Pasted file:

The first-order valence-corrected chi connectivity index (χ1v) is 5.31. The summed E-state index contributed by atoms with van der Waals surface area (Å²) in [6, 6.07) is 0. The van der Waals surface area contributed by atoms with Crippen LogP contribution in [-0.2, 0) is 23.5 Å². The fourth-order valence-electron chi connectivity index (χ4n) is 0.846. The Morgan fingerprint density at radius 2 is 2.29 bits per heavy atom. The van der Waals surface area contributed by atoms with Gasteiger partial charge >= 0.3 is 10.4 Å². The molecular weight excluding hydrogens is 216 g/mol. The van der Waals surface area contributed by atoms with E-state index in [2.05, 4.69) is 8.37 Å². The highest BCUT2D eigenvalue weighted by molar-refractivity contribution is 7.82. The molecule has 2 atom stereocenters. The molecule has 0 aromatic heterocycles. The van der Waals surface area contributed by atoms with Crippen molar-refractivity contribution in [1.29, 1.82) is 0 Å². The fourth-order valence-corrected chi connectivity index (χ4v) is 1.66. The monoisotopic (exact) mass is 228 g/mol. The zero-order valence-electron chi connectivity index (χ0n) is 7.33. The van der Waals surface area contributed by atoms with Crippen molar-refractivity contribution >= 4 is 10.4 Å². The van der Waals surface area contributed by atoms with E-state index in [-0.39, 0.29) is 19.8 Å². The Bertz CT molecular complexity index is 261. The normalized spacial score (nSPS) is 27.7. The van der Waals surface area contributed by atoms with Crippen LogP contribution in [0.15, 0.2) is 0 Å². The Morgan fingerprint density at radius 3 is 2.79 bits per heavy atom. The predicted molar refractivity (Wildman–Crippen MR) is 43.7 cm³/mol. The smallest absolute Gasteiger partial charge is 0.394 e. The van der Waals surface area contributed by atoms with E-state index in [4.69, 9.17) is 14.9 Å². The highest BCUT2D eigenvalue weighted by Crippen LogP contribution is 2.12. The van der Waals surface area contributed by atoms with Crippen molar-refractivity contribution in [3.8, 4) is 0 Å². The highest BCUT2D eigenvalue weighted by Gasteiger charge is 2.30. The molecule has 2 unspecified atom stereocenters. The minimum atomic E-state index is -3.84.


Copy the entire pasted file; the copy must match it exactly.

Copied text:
The first-order valence-corrected chi connectivity index (χ1v) is 5.31. The summed E-state index contributed by atoms with van der Waals surface area (Å²) in [6, 6.07) is 0. The van der Waals surface area contributed by atoms with Crippen LogP contribution in [-0.2, 0) is 23.5 Å². The fourth-order valence-electron chi connectivity index (χ4n) is 0.846. The Morgan fingerprint density at radius 2 is 2.29 bits per heavy atom. The van der Waals surface area contributed by atoms with Gasteiger partial charge >= 0.3 is 10.4 Å². The molecular weight excluding hydrogens is 216 g/mol. The van der Waals surface area contributed by atoms with E-state index in [2.05, 4.69) is 8.37 Å². The highest BCUT2D eigenvalue weighted by molar-refractivity contribution is 7.82. The molecule has 2 atom stereocenters. The molecule has 0 aromatic heterocycles. The van der Waals surface area contributed by atoms with Crippen molar-refractivity contribution in [1.29, 1.82) is 0 Å². The fourth-order valence-corrected chi connectivity index (χ4v) is 1.66. The monoisotopic (exact) mass is 228 g/mol. The zero-order valence-electron chi connectivity index (χ0n) is 7.33. The van der Waals surface area contributed by atoms with Crippen molar-refractivity contribution >= 4 is 10.4 Å². The van der Waals surface area contributed by atoms with E-state index in [-0.39, 0.29) is 19.8 Å². The Bertz CT molecular complexity index is 261. The normalized spacial score (nSPS) is 27.7. The van der Waals surface area contributed by atoms with Crippen LogP contribution in [0.15, 0.2) is 0 Å². The Morgan fingerprint density at radius 3 is 2.79 bits per heavy atom. The predicted molar refractivity (Wildman–Crippen MR) is 43.7 cm³/mol. The smallest absolute Gasteiger partial charge is 0.394 e. The van der Waals surface area contributed by atoms with E-state index in [4.69, 9.17) is 14.9 Å². The highest BCUT2D eigenvalue weighted by Crippen LogP contribution is 2.12. The van der Waals surface area contributed by atoms with Crippen molar-refractivity contribution in [3.8, 4) is 0 Å². The highest BCUT2D eigenvalue weighted by Gasteiger charge is 2.30. The molecule has 2 unspecified atom stereocenters. The minimum atomic E-state index is -3.84.